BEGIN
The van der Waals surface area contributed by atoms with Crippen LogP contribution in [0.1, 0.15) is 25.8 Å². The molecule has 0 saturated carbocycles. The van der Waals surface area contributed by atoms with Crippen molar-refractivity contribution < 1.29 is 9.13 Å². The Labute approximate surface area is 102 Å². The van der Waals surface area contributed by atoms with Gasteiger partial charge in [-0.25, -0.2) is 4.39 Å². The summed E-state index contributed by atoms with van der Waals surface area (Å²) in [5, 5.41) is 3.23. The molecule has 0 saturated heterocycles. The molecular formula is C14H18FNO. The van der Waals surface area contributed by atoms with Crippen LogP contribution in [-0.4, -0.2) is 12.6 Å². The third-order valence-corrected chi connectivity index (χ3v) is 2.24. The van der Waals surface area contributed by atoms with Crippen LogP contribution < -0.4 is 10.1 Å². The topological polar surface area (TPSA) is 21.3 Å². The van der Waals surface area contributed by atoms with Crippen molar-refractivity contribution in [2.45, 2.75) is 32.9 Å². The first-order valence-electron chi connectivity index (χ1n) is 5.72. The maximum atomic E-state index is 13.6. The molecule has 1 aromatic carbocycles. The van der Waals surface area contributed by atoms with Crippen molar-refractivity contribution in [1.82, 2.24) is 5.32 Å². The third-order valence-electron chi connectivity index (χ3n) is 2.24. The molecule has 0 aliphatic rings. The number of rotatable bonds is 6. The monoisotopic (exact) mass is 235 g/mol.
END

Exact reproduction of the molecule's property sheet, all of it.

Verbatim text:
The van der Waals surface area contributed by atoms with Crippen LogP contribution in [0.1, 0.15) is 25.8 Å². The molecule has 0 saturated carbocycles. The van der Waals surface area contributed by atoms with Crippen molar-refractivity contribution < 1.29 is 9.13 Å². The Labute approximate surface area is 102 Å². The van der Waals surface area contributed by atoms with Gasteiger partial charge in [-0.25, -0.2) is 4.39 Å². The summed E-state index contributed by atoms with van der Waals surface area (Å²) in [5, 5.41) is 3.23. The molecule has 0 saturated heterocycles. The molecular formula is C14H18FNO. The van der Waals surface area contributed by atoms with Crippen LogP contribution in [-0.4, -0.2) is 12.6 Å². The third-order valence-corrected chi connectivity index (χ3v) is 2.24. The van der Waals surface area contributed by atoms with Crippen LogP contribution < -0.4 is 10.1 Å². The topological polar surface area (TPSA) is 21.3 Å². The van der Waals surface area contributed by atoms with Crippen molar-refractivity contribution in [2.45, 2.75) is 32.9 Å². The first-order valence-electron chi connectivity index (χ1n) is 5.72. The maximum atomic E-state index is 13.6. The molecule has 1 aromatic carbocycles. The van der Waals surface area contributed by atoms with Crippen molar-refractivity contribution in [1.82, 2.24) is 5.32 Å². The third-order valence-electron chi connectivity index (χ3n) is 2.24. The molecule has 0 aliphatic rings. The number of rotatable bonds is 6. The monoisotopic (exact) mass is 235 g/mol.